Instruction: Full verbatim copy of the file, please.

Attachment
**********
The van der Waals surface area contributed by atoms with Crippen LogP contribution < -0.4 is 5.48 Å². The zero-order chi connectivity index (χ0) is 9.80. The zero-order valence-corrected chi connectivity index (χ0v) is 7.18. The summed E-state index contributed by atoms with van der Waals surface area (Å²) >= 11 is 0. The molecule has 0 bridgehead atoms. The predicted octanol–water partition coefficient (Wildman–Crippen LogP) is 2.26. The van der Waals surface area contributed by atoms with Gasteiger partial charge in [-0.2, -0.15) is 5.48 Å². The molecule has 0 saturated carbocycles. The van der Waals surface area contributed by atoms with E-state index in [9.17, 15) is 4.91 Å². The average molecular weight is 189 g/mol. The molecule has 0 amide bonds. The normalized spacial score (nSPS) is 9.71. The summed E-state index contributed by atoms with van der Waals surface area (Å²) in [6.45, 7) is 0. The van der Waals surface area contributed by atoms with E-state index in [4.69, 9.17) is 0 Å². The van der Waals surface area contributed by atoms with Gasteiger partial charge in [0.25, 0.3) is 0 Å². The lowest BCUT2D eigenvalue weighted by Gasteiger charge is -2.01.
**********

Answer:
The van der Waals surface area contributed by atoms with Crippen LogP contribution < -0.4 is 5.48 Å². The zero-order chi connectivity index (χ0) is 9.80. The zero-order valence-corrected chi connectivity index (χ0v) is 7.18. The summed E-state index contributed by atoms with van der Waals surface area (Å²) >= 11 is 0. The molecule has 0 bridgehead atoms. The predicted octanol–water partition coefficient (Wildman–Crippen LogP) is 2.26. The van der Waals surface area contributed by atoms with Gasteiger partial charge in [-0.2, -0.15) is 5.48 Å². The molecule has 0 saturated carbocycles. The van der Waals surface area contributed by atoms with E-state index in [9.17, 15) is 4.91 Å². The average molecular weight is 189 g/mol. The molecule has 0 amide bonds. The normalized spacial score (nSPS) is 9.71. The summed E-state index contributed by atoms with van der Waals surface area (Å²) in [6.45, 7) is 0. The van der Waals surface area contributed by atoms with E-state index in [4.69, 9.17) is 0 Å². The van der Waals surface area contributed by atoms with Gasteiger partial charge in [0.25, 0.3) is 0 Å². The lowest BCUT2D eigenvalue weighted by Gasteiger charge is -2.01.